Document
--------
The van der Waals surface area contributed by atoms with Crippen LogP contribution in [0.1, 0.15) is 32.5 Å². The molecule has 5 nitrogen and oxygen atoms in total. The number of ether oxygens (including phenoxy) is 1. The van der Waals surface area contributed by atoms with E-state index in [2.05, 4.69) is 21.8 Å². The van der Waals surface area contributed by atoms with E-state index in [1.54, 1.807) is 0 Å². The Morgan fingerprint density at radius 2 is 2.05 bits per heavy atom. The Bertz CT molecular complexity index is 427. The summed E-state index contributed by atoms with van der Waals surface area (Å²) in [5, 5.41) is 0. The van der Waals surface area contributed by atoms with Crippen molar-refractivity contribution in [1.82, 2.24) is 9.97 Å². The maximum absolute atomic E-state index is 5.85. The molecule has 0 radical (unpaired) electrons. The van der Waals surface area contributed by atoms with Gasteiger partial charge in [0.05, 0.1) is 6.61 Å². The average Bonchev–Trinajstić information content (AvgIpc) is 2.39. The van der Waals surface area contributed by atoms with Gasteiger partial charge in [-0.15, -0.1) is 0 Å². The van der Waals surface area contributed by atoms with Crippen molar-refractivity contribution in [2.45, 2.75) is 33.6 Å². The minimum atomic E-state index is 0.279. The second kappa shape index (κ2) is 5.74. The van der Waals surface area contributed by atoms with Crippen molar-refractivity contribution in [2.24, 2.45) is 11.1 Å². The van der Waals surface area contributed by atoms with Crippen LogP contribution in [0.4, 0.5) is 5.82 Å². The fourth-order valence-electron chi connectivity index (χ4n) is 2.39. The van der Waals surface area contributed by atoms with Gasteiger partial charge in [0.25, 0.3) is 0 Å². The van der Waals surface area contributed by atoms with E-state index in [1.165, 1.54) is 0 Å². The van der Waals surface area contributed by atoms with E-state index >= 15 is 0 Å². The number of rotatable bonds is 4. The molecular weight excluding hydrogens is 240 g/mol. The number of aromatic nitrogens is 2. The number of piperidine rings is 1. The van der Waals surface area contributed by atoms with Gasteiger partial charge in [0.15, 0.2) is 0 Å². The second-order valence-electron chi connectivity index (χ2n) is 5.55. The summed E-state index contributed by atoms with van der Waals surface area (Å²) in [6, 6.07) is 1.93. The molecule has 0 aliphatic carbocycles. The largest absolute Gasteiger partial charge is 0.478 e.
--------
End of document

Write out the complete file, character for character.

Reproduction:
The van der Waals surface area contributed by atoms with Crippen LogP contribution in [0.1, 0.15) is 32.5 Å². The molecule has 5 nitrogen and oxygen atoms in total. The number of ether oxygens (including phenoxy) is 1. The van der Waals surface area contributed by atoms with E-state index in [2.05, 4.69) is 21.8 Å². The van der Waals surface area contributed by atoms with E-state index in [1.54, 1.807) is 0 Å². The Morgan fingerprint density at radius 2 is 2.05 bits per heavy atom. The Bertz CT molecular complexity index is 427. The summed E-state index contributed by atoms with van der Waals surface area (Å²) in [5, 5.41) is 0. The van der Waals surface area contributed by atoms with Crippen molar-refractivity contribution in [1.82, 2.24) is 9.97 Å². The maximum absolute atomic E-state index is 5.85. The molecule has 0 radical (unpaired) electrons. The van der Waals surface area contributed by atoms with Gasteiger partial charge in [0.05, 0.1) is 6.61 Å². The average Bonchev–Trinajstić information content (AvgIpc) is 2.39. The van der Waals surface area contributed by atoms with Gasteiger partial charge in [-0.15, -0.1) is 0 Å². The van der Waals surface area contributed by atoms with Crippen molar-refractivity contribution in [2.45, 2.75) is 33.6 Å². The minimum atomic E-state index is 0.279. The second kappa shape index (κ2) is 5.74. The van der Waals surface area contributed by atoms with Crippen molar-refractivity contribution in [2.24, 2.45) is 11.1 Å². The van der Waals surface area contributed by atoms with Crippen LogP contribution in [0.4, 0.5) is 5.82 Å². The fourth-order valence-electron chi connectivity index (χ4n) is 2.39. The van der Waals surface area contributed by atoms with Gasteiger partial charge in [0.25, 0.3) is 0 Å². The van der Waals surface area contributed by atoms with E-state index in [1.165, 1.54) is 0 Å². The van der Waals surface area contributed by atoms with E-state index >= 15 is 0 Å². The number of rotatable bonds is 4. The molecular weight excluding hydrogens is 240 g/mol. The number of aromatic nitrogens is 2. The number of piperidine rings is 1. The van der Waals surface area contributed by atoms with Gasteiger partial charge in [0.15, 0.2) is 0 Å². The second-order valence-electron chi connectivity index (χ2n) is 5.55. The summed E-state index contributed by atoms with van der Waals surface area (Å²) in [6, 6.07) is 1.93. The molecule has 0 aliphatic carbocycles. The largest absolute Gasteiger partial charge is 0.478 e.